In this guide, we’ll look at the different types of turnbuckles at the end fittings, installation, and uses.
1. What is a turnbuckle?
A turnbuckle also is known as rigging screw, tensioner, straining screw, barrel strainer, or adjuster, is a device for adding or releasing the tension or length of ropes, cables, tie rods, and other tensioning systems. They are used for rigging or tensioning wires, ropes, rods, etc., typically within industries such as oil and gas, construction, shipping, mining, and fishing. You can easily twist the turnbuckle body to expand or contract the length, without rotating the end fittings on both sides.
2. Turnbuckle material
The most common turnbuckle materials are carbon steel and stainless steel. We usually add a zinc layer on the carbon steel galvanized turnbuckles with protection against rust and corrosion, while stainless steel turnbuckles can be used in high chloride or high moisture environments, as they offer a higher level of corrosion protection. If corrosion is a concern, stainless steel turnbuckle is your best choice.
3. Turnbuckle end fittings
Rigging turnbuckles are available in many different types, sizes, but basically there are three primary turnbuckle accessories: a turnbuckle body, a right-hand threaded end fitting, and a left-hand threaded end fitting.
There are two main types of turnbuckle body, closed body turnbuckle, and open body turnbuckle, please refer to the following items.
The turnbuckle end fittings conjunction with other anchor points to adjust the tension of the cable or rope by turning the turnbuckle body.
basically four main types of end fittings including:
- Hook end – are used for temporary connections and are much easier to install and attached or detached from other rigging components than jaw end turnbuckle and eye to eye turnbuckle. However, it is far less practical due to the lack of a safety latch, which may unexpectedly release from attached rigging components, cause the hook to dislodge.
- Jaw end – are composed of a jaw, bolt, and nut, but depending on size, some jaw turnbuckles only come with a cotter and a pin. They can attach the wire rope sling straight onto the jaw end and pin to the lifting eye bolts and lugs, which cannot be opened.
- Eye end – are intended for straight-line pulls only or in-line applications not for lifting purposes. They have no moving and opening parts, designed for a shackle or quick link to go through on each eye end, then attached a wire rope sling or other approved rigging components.
The turnbuckle ends can be combined according to different needs that whether the solution is permanent or temporary, so there are many different types of turnbuckles.
4. Different types of turnbuckles
We carry a full line of turnbuckles from the small turnbuckle to the large turnbuckle. The most common turnbuckle types are:
5. How to measure a turnbuckle?
Turnbuckles are composed of two threaded rods that terminate in eyes, hooks or jaws. It is important to know how to correctly measure the turnbuckle when preparing to secure a structure. You can follow these steps to measure turnbuckle dimensions:
- Make sure the turnbuckle is completely closed by turning the center frame (the take-up) that the two threaded rods are fitted through in a clockwise direction until the ends of the threaded rods touch.
- Measure the diameter of the threaded rod with a caliper ruler. Close the calipers on the threaded rod just above the first thread near the eye, hook or jaw. Make sure the calipers are not on the thread itself or too far up from the thread that the calipers are measuring where the rod begins to flare into the end eye, hook or jaw. Note this measurement and label it ‘A.’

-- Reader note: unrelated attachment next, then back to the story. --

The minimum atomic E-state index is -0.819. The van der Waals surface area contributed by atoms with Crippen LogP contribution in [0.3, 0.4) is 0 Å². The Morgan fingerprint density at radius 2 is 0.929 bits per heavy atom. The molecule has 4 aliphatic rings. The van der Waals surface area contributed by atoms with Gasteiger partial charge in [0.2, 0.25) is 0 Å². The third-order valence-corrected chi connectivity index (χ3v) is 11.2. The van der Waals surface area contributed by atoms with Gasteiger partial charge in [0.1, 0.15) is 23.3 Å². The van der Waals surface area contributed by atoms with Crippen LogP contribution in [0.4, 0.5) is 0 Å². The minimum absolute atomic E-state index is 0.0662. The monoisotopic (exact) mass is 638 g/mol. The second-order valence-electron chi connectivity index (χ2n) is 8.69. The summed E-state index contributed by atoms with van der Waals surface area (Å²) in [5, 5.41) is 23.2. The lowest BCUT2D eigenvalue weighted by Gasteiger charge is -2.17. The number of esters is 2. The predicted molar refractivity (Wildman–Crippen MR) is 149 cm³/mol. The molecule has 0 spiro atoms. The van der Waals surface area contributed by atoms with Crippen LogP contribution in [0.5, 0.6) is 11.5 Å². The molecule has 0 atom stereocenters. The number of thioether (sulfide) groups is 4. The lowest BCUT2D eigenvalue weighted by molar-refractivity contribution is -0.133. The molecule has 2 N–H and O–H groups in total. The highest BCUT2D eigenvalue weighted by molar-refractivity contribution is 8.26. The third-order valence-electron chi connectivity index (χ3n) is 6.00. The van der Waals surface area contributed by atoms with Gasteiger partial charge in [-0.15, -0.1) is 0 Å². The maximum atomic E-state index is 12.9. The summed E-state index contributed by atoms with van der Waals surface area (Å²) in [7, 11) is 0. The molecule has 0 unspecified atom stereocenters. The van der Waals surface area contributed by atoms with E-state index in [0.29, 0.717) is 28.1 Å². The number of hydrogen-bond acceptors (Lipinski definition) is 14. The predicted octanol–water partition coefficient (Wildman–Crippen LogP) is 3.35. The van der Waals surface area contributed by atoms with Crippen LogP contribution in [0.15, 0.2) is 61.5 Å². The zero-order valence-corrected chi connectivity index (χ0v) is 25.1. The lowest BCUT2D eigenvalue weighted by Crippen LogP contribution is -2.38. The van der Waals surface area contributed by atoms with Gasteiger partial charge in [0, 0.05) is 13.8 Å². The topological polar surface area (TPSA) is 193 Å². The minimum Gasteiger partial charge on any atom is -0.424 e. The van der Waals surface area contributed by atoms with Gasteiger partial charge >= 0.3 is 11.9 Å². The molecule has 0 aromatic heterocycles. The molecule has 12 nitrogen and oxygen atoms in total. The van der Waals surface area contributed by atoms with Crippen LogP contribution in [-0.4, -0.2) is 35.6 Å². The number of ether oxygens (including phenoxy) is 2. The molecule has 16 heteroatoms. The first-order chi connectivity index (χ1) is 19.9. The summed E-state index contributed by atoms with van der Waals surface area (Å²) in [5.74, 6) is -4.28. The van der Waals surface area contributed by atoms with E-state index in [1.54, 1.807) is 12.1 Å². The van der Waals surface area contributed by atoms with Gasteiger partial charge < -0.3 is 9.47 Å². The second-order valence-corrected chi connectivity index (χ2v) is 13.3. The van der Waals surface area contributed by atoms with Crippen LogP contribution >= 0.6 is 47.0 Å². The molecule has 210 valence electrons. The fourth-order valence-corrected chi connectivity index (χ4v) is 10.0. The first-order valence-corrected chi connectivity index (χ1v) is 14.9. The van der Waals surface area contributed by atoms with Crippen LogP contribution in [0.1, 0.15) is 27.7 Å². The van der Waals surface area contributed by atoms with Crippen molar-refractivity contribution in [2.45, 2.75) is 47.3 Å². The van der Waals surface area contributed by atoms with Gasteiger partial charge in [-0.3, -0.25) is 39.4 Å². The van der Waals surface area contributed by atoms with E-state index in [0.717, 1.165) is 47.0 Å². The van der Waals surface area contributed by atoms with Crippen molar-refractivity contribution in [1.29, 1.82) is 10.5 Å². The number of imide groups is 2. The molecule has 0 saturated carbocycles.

- Use a straight ruler to measure the length of the inside of the take-up. The take-up is what is turned to loosen or tighten the turnbuckle. The inside of the take-up is the rectangle inside the frame through which the threaded rods can be seen. Measure end to end of the inside of the frame. Note the measurement and label it “BB.”
- Locate the listing on a turnbuckle load chart that matches the measurements for A (the threaded diameter) and BB (the take-up). Note the load capacity of that turnbuckle size. Each turnbuckle size is unique to load capacity, there will not be duplicate threaded diameter and take-up measurements for different load capacities.
6. How to use a turnbuckle?
Before the installation of any type of turnbuckle hardware, it is important to know the right and left thread and the Working Load Limit (WLL), click here for more knowledge of M.B.S & W.L.L. By common convention, most threads are the default for right-handed screw threads. Therefore, most threaded parts and fasteners have right-handed threads.
When seen from a point of view on the axis through the center of the helix, it moves away from you when it is turned in a clockwise direction and moves towards you when it is turned counterclockwise. This is known as a right-handed (RH) thread because it follows the right-hand grip rule. Threads oriented in the opposite direction are known as left-handed (LH).
So commonly you can see the letter “R” and ” L” on both turnbuckle body end.
Keep in mind of straightforward steps:
- First, unscrew end fittings from the turnbuckle body until completely extended to the full take-up length.
- Second, connect end fittings on either end to desired securement point, for eye end and hook end fittings, simply loop it through whatever securement point it will be connected to, as for jaw end fitting, unscrew the bolt from the jaw, place the securement point between the clevis ears (thimble, eye bolt, etc), then place the bolt through, and screw it shut.
If you want to get more useful knowledge about how to use a turnbuckle, you can contact us by email at firstname.lastname@example.org. We will be glad to share with you more useful information.